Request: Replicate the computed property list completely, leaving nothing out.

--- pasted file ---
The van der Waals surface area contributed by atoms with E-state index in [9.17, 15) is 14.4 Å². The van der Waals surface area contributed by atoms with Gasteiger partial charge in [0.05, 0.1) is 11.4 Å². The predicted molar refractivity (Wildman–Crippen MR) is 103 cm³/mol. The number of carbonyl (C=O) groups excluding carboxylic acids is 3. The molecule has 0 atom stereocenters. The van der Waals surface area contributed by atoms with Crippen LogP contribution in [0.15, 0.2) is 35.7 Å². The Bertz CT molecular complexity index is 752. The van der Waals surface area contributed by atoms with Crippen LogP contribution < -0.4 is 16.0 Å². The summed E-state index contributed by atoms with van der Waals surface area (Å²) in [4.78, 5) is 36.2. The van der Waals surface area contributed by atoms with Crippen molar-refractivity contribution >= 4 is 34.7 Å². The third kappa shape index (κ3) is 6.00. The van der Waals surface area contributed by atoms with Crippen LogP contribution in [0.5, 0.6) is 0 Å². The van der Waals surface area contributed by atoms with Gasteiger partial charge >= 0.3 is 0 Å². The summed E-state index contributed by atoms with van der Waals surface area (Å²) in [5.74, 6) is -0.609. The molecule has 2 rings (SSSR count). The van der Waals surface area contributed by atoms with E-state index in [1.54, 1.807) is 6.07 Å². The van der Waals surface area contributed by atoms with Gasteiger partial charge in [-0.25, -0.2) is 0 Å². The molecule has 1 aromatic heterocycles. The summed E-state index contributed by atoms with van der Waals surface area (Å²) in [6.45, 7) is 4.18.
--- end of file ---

The van der Waals surface area contributed by atoms with E-state index in [9.17, 15) is 14.4 Å². The van der Waals surface area contributed by atoms with Gasteiger partial charge in [0.05, 0.1) is 11.4 Å². The predicted molar refractivity (Wildman–Crippen MR) is 103 cm³/mol. The number of carbonyl (C=O) groups excluding carboxylic acids is 3. The molecule has 0 atom stereocenters. The van der Waals surface area contributed by atoms with Crippen LogP contribution in [0.15, 0.2) is 35.7 Å². The Bertz CT molecular complexity index is 752. The van der Waals surface area contributed by atoms with Crippen LogP contribution < -0.4 is 16.0 Å². The summed E-state index contributed by atoms with van der Waals surface area (Å²) in [4.78, 5) is 36.2. The van der Waals surface area contributed by atoms with Crippen molar-refractivity contribution >= 4 is 34.7 Å². The third kappa shape index (κ3) is 6.00. The van der Waals surface area contributed by atoms with Crippen LogP contribution in [0.5, 0.6) is 0 Å². The van der Waals surface area contributed by atoms with Gasteiger partial charge >= 0.3 is 0 Å². The summed E-state index contributed by atoms with van der Waals surface area (Å²) in [5.74, 6) is -0.609. The molecule has 2 rings (SSSR count). The van der Waals surface area contributed by atoms with E-state index in [1.54, 1.807) is 6.07 Å². The van der Waals surface area contributed by atoms with Gasteiger partial charge in [-0.25, -0.2) is 0 Å². The molecule has 1 aromatic heterocycles. The summed E-state index contributed by atoms with van der Waals surface area (Å²) in [6.45, 7) is 4.18.